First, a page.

Editorial: mobile elements and plant genome evolution, comparative analyzes and computational tools

Ruslan Kalendar (Editor), François Sabot (Editor), Fernando Rodriguez (Editor), Gennady I. Karlov (Editor), Lucia Natali (Editor), Karine Alix (Editor)

Research output: Contribution to journalEditorialpeer-review

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Transposable Elements turn out to be functional
Multiple changes that occur constantly in the plant genome allow an organism to develop from a single-celled embryo to a multicellular organism. A significant part of these changes is associated with the recombination activity of numerous classes of interspersed repeats. These numerous families of interspersed repeats were often called “junk DNA” as first, they were not associated with any vital protein-coding processes. Now, more and more clues indicate that such repeated DNA might play major roles in the genome as functional ‘non-coding’ DNA (Pennisi, 2012;Ariel and Manavella, 2021). Transposable elements (TEs), such as DNA transposons and retrotransposons, are the main part of these interspersed repeats (Vitte et al., 2014). The diverse families of retrotransposons are highly abundant genetic elements that are related to retroviruses (Wicker et al., 2007). Although retrotransposons are not ‘true’ mobile elements like DNA transposons – from the comparison of their transposition mechanisms –, retrotransposable elements (RTEs) are notably constitutive of heterochromatin and form a variety of major chromosomal structures such as centromeres (Bennetzen and Wang, 2014) and represent the main intergenic part of the plant genome (Kalendar et al., 2020). RTE mobility is ensured through an RNA intermediate, allowing a Copy-And-Paste approach for their transposition. Their own-encoded RNA is reverse transcribed using their own (or not) encoded enzymes, that will re-create from the single-strand RNA matrix a double-strand DNA at a new location. This reverse transcription can be either through extra-chromosomal DNA within a nucleocapsid (and implies RT/RNAseH + INT enzymes for LTR retrotransposons, e.g.) or directly at the insertion site (Target-Prime Reverse transcription mechanism, with only the RT as a minimal set of enzymes for LINEs and SINEs e.g.) (Wicker et al., 2007). Such Copy-And-Paste mechanisms allow a quick invasion of naive genomes, and is responsible for massive genome increase in a few periods of time (Piegu et al., 2006). Such invasions belong to a few number of initial active copies, called Master copies; however, while these copies must be transcriptionally active (i.e. able to produce RNA), they can be translationally inactive and may rely on other copies for enzymatic activities (Sabot and Schulman, 2006). When recently inserted, neo-copies can be related phylogenetically because of their sequence identity; subsequent mutations (point mutation, recombination, and so on) will then occur and their lineage can then be complex to recompose. Once inserted, each copy has its own evolutionary history and some may acquire biological role (or some part of the copy) and being excepted by their host. Some RTEs can provide evolutionary advantages to the host and were demonstrated to play a significant role in plant adaptation (Song and Cao, 2017). If the fact that TEs can be beneficial to the host is now accepted, recent advances in the field has placed RTEs at the center of the current debate on eukaryotic and notably plant evolution. To advance this important research field, in the Research Topic “Mobile Elements and Plant Genome Evolution, Comparative Analyses, and Computational Tools” we focused on the efficiency of new genomic tools for the discovery of TEs, and highlighted some recent studies on the role of mobile elements in the evolution of the host genome, as well as on genome-wide comparative analysis and profiling of transposable elements.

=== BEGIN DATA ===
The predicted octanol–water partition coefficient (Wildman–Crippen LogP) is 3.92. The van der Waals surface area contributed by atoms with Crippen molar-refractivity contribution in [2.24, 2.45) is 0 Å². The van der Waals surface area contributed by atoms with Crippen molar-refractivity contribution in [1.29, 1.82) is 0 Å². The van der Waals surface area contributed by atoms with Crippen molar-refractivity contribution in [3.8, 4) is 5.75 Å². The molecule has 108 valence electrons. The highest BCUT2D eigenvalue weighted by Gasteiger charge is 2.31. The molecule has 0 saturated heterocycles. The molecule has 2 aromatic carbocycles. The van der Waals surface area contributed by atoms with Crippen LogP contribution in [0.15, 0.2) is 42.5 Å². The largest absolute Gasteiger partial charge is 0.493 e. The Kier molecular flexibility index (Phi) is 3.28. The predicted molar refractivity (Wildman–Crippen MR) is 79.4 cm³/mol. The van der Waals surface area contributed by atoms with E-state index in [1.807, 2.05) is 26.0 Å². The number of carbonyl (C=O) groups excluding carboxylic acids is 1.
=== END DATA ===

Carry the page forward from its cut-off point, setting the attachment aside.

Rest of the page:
Original languageEnglish
Article number735134
JournalFrontiers in Plant Science
Publication statusPublished - Sept 24 2021


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